This isn’t Cyprus, where John Carver spent an interesting spell amid rocket-wielding supporters as manager of Omonia Nicosia a few years ago, and where Scotland are due on Friday in a vital Euro 2024 qualifier. No, this was closer to home. Carver was reflecting on Sunday’s emotion-packed Old Firm derby, when fans turned on Rangers manager Michael Beale and their own players at the end of the 1-0 defeat to Celtic. Even someone who grew up on Newcastle's Cruddas Park estate, and who knows how to look after himself, seemed to find it a little eye-opening.
Unusually, Carver stayed until the end. Often scouts and coaches of other teams sent on watching brief missions hurry away long before the final whistle to beat the traffic. But because Carver was staying in Glasgow anyway ahead of this week’s international window, he opted to stay on. It was that kind of game. Difficult to tear one’s attention from. That said, Carver might have been regretting the decision to linger on as the chaotic scenes developed at the end. Some Rangers fans were spotted fighting amongst themselves. Things were almost as crazy where he was in the main stand. Anger and dismay were the dominant emotions all around the ground, where the absence of away fans seemed to turn everything even more toxic.
“I couldn’t wait to get out because they were coming over the top of the directors’ box!” said Carver on Tuesday. “Normally I leave before the end of games to get back down the road but because I was staying up here, I stayed. Walking out there were disgruntled fans trying to come through the front doors as well. It was a difficult situation. But it was interesting seeing the atmosphere. The banners coming up at the start … I’m coming from St James’, where the atmosphere at Newcastle is fantastic. But that was incredible what they did with the banners. It’s a great occasion. Obviously one team had to win, and it was Celtic.”
Although only four Scots featured in the game, the outcome impacts on the Scotland national side, with the squad having gathered in Glasgow this week for the forthcoming games against Cyprus and England. It meant Callum McGregor, who was back to his best against Rangers, had a skip in his step on Monday when the players met up ahead of their first training session on Tuesday. Ryan Jack and John Souttar, meanwhile, will have been treated with a little more tenderness after the dispiriting weekend experience. It’s not often players arrive at a Scotland camp having been waved away and abused by their own supporters while circling the pitch at the end of a home game.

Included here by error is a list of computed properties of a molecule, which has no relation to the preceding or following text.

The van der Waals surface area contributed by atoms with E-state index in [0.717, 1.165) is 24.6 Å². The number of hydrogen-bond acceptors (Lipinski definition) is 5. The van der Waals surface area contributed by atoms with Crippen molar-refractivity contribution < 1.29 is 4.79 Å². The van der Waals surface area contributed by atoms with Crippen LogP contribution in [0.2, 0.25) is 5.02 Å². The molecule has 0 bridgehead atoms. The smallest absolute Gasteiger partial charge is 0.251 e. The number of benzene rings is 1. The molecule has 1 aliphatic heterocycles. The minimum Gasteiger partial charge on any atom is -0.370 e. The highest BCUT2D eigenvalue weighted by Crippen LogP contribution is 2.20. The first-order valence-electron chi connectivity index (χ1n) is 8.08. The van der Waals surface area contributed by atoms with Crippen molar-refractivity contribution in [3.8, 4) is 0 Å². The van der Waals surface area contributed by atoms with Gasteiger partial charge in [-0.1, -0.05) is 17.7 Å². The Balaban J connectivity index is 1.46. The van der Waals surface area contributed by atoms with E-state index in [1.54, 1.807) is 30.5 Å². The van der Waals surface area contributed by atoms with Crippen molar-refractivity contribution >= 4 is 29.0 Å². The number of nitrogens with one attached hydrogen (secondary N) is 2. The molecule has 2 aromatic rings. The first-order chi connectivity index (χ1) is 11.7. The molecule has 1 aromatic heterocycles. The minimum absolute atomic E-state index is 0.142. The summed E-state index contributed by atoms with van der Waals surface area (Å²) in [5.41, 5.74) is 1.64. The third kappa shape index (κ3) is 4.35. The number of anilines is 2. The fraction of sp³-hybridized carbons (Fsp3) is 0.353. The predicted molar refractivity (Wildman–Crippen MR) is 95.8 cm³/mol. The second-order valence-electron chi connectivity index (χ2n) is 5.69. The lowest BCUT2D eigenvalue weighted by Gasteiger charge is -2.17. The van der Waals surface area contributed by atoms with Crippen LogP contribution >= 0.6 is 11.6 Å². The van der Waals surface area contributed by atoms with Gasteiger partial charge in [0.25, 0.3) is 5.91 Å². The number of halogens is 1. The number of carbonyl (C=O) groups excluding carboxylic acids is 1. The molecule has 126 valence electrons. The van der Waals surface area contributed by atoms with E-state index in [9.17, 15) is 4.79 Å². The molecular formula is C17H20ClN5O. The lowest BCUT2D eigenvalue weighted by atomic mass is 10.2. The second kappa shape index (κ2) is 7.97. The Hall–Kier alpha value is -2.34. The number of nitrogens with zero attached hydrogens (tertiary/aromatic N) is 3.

“I was there, and it is tough,” said Carver. “You have to put that disappointment behind you. I look at Jacko, and he is such a good professional. Yes, he’ll be hurting and is disappointed, but he realises he has another job to do and when he walks through the door of the national team, he has to re-focus and be right on it. He has to be that way to get in the team and take us to the Euros.”
In some respects, there’s no better place for Jack and Souttar to be. They are part of a squad charged with the immediate task of further strengthening Scotland’s Euro 2024 prospects. Rangers' struggles are not the struggles of a group of players who are now eight competitive matches unbeaten under the Scotland banner they temporarily hold aloft over the coming days. “Sometimes it’s like a breath of fresh air for them,” said Carver. A trusted ally of Steve Clarke, he has an especially helpful role to play ahead of Friday’s fixture in Larnaca, one of several footballing hotspots in Cyprus.
Carver’s time in the country was certainly eventful. Even when it ended, following a Cyprus Cup quarter-final defeat against Apollon, which had to be abandoned due to Omonia fans firing rockets onto the pitch, he decided to remain living on the island for a spell – who wouldn’t? “There wasn’t any issues for me,” he said. “I stayed on the island for another two or three months and went all over. I go back all the time. I have got so many friends there.” He was offered another job there after Scotland qualified for Euro 2020. “I had to turn it down because I wanted to get involved in the Euros,” he recalled. “It is a place I would definitely go back to and work.”
He was on holiday in Las Vegas when he became aware of Omonia’s interest. Carver received a call from Nikos Dabizas, who he knew from Newcastle United days and who was then director of football at Omonia. “He said, ‘Do you fancy coming out?’" recalled Carver. "I knew nothing about the league. I jumped on an aeroplane, met them for pre-season, signed a contract and started working out there. Believe it or not, the standard of football is very, very good. They have had a lot of investment from foreign owners. So they have improved the standard.
“We had a couple of issues when I was there, which is one of the reasons why I came away from it. We were playing a cup game and our fans were protesting against the owners. They were firing rockets onto the pitch. The referee stopped and then abandoned the game. It was a cup tie, a quarter-final. We lost it 3-0 because it got abandoned. The fans were waiting for the players when we got back to Nicosia. So it was pretty lively – but right up my street!”